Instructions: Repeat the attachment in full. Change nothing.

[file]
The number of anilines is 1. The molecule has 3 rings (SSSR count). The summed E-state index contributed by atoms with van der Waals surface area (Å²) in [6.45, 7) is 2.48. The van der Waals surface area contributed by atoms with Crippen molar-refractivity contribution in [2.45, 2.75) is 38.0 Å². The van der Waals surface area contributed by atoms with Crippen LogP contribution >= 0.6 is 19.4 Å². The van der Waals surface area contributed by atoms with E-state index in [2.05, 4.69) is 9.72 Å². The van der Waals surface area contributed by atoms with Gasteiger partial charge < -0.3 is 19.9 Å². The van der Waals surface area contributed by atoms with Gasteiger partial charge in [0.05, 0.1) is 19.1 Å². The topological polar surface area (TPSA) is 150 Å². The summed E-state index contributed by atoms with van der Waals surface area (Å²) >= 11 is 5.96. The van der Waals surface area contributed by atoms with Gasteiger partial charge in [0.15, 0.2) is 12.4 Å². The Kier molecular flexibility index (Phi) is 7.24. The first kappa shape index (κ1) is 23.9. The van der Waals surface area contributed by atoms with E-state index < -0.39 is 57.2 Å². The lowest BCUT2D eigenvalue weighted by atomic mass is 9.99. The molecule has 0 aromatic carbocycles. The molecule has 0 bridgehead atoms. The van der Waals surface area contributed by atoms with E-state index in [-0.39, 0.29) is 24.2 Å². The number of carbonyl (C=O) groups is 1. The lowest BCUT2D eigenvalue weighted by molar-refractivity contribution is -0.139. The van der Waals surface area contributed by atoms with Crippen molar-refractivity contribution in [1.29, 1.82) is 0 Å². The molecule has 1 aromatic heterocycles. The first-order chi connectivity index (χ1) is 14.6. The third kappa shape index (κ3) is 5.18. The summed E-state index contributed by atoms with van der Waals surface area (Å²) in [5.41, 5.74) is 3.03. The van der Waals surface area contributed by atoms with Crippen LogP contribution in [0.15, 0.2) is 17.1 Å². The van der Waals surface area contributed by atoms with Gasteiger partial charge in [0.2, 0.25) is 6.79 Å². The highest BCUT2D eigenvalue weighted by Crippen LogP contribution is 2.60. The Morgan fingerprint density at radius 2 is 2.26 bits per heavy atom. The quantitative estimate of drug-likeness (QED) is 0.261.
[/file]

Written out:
The number of anilines is 1. The molecule has 3 rings (SSSR count). The summed E-state index contributed by atoms with van der Waals surface area (Å²) in [6.45, 7) is 2.48. The van der Waals surface area contributed by atoms with Crippen molar-refractivity contribution in [2.45, 2.75) is 38.0 Å². The van der Waals surface area contributed by atoms with Crippen LogP contribution >= 0.6 is 19.4 Å². The van der Waals surface area contributed by atoms with E-state index in [2.05, 4.69) is 9.72 Å². The van der Waals surface area contributed by atoms with Gasteiger partial charge < -0.3 is 19.9 Å². The van der Waals surface area contributed by atoms with Gasteiger partial charge in [0.05, 0.1) is 19.1 Å². The topological polar surface area (TPSA) is 150 Å². The summed E-state index contributed by atoms with van der Waals surface area (Å²) >= 11 is 5.96. The van der Waals surface area contributed by atoms with Gasteiger partial charge in [0.15, 0.2) is 12.4 Å². The Kier molecular flexibility index (Phi) is 7.24. The first kappa shape index (κ1) is 23.9. The van der Waals surface area contributed by atoms with E-state index < -0.39 is 57.2 Å². The lowest BCUT2D eigenvalue weighted by atomic mass is 9.99. The molecule has 0 aromatic carbocycles. The molecule has 0 bridgehead atoms. The van der Waals surface area contributed by atoms with E-state index in [-0.39, 0.29) is 24.2 Å². The number of carbonyl (C=O) groups is 1. The lowest BCUT2D eigenvalue weighted by molar-refractivity contribution is -0.139. The van der Waals surface area contributed by atoms with Crippen molar-refractivity contribution in [1.29, 1.82) is 0 Å². The molecule has 1 aromatic heterocycles. The first-order chi connectivity index (χ1) is 14.6. The third kappa shape index (κ3) is 5.18. The summed E-state index contributed by atoms with van der Waals surface area (Å²) in [5.41, 5.74) is 3.03. The van der Waals surface area contributed by atoms with Crippen LogP contribution in [0.15, 0.2) is 17.1 Å². The van der Waals surface area contributed by atoms with Gasteiger partial charge in [0.2, 0.25) is 6.79 Å². The highest BCUT2D eigenvalue weighted by Crippen LogP contribution is 2.60. The Morgan fingerprint density at radius 2 is 2.26 bits per heavy atom. The quantitative estimate of drug-likeness (QED) is 0.261.